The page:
Flipping through the pages of history, one finds an unfortunately large number of monarchs whose reigns have been more a curse than a boon for the people of Kashmir. But one name stands out, shining in its purity. That name is of Sultan Zain ul-Abideen, popularly known as ‘Bod Shah’, meaning Great King. This title is both appropriate and accurate. Zain ul-Abideen is generally considered the greatest Sultan to ever rule our Valley.
He is remembered as a capable administrator, a secular ruler, a learned and religious man. What is striking is his deep interest in the arts, and the important role he played in their propagation in Kashmir. He is believed to have initiated the making of Pashmina shawls in Kashmir. He is even accredited with the introduction and advancement of carpet weaving, wood carving, papier-mâché and many other industries. Zain ul-Abideen is also known for his love of education and literature. He had quite a collection of books and even penned a few works himself.
As a monarch, Zain ul-Abideen was a rare mixture of competence, intelligence and benevolence. His policies were focused on the betterment of the populace. He decreased the tax, abolished religious taxes and built irrigation canals, dams and bridges (notably Zainakadal). He improved the agricultural and industrial sectors. As a result of his policies, economic activity boomed in the valley.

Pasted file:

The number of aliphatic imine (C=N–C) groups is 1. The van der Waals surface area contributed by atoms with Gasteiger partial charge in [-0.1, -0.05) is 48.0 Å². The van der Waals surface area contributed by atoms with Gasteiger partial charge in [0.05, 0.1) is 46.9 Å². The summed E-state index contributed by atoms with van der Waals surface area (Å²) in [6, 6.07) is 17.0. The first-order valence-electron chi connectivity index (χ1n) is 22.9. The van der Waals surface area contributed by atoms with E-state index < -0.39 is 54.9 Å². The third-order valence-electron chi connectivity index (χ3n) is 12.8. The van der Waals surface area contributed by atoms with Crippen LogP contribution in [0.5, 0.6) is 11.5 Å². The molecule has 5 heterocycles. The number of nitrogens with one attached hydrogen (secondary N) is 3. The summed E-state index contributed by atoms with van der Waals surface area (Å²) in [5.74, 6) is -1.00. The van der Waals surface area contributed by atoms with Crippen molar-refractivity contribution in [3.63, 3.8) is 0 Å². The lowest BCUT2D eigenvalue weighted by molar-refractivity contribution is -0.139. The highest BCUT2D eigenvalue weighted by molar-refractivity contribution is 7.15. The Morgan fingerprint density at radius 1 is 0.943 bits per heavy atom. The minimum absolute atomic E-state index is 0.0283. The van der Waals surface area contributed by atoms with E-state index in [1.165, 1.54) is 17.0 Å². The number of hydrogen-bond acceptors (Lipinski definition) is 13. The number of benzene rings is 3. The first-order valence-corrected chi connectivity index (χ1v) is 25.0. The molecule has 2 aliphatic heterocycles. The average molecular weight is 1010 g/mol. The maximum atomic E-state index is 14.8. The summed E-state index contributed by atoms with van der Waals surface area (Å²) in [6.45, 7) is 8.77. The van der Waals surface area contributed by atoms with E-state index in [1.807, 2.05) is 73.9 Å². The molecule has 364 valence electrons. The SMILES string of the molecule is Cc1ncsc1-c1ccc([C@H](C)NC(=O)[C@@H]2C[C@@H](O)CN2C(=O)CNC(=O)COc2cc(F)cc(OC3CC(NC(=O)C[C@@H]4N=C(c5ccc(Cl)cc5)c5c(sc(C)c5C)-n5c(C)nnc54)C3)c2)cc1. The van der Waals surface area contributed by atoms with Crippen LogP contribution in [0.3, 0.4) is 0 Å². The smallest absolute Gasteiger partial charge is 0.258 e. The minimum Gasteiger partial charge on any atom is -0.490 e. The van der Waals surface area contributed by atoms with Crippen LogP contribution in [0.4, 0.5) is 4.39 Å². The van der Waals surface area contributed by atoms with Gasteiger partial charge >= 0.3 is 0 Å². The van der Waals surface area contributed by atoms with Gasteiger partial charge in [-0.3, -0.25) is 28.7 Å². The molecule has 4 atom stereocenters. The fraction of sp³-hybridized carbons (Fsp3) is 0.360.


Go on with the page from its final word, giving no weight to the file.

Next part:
One example of his ingenuity and humanity is his policy of never executing thieves. Instead, they were forced to work on public buildings or crop lands. To prevent burglary, he decreed that if a robbery was committed, the chief men of the village were to pay a fine. Incidents of thievery certainly decreased.
The Great King, a devout Muslim, had an exemplary and liberal attitude towards his non-Muslim subjects. He took practically no ‘jaziya’ and allowed Hindus complete freedom of worship. He even rebuilt and endowed temples, and took part in Hindu festivals. During his rule many Brahmans who had fled from Kashmir, fearing religious persecution, returned.
When he died in the year 1470, his body was buried to the sound of a thousand lamentations. The whole valley grieved.
His whole reign was a period of activity and amelioration. His legacy is that of administrative, economic and cultural improvement. What made him a great king, was the fact that he was a great man.